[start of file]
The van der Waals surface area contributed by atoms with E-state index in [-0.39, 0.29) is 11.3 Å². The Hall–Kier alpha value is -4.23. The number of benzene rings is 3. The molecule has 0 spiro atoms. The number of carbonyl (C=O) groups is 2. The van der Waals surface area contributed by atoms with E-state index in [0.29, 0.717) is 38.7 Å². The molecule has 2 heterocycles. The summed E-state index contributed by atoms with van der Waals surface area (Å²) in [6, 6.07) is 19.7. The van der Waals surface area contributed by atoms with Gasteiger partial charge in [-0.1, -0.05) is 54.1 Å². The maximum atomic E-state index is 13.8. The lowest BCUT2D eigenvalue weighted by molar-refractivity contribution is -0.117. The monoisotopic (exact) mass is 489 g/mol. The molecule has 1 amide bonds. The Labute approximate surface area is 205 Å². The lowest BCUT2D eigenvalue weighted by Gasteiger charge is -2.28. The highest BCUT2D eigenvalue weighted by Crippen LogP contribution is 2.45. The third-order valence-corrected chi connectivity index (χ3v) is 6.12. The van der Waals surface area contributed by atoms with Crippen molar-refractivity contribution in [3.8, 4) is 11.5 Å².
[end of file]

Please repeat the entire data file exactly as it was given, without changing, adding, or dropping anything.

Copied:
The van der Waals surface area contributed by atoms with E-state index in [-0.39, 0.29) is 11.3 Å². The Hall–Kier alpha value is -4.23. The number of benzene rings is 3. The molecule has 0 spiro atoms. The number of carbonyl (C=O) groups is 2. The van der Waals surface area contributed by atoms with E-state index in [0.29, 0.717) is 38.7 Å². The molecule has 2 heterocycles. The summed E-state index contributed by atoms with van der Waals surface area (Å²) in [6, 6.07) is 19.7. The van der Waals surface area contributed by atoms with Gasteiger partial charge in [-0.1, -0.05) is 54.1 Å². The maximum atomic E-state index is 13.8. The lowest BCUT2D eigenvalue weighted by molar-refractivity contribution is -0.117. The monoisotopic (exact) mass is 489 g/mol. The molecule has 1 amide bonds. The Labute approximate surface area is 205 Å². The lowest BCUT2D eigenvalue weighted by Gasteiger charge is -2.28. The highest BCUT2D eigenvalue weighted by Crippen LogP contribution is 2.45. The third-order valence-corrected chi connectivity index (χ3v) is 6.12. The van der Waals surface area contributed by atoms with Crippen molar-refractivity contribution in [3.8, 4) is 11.5 Å².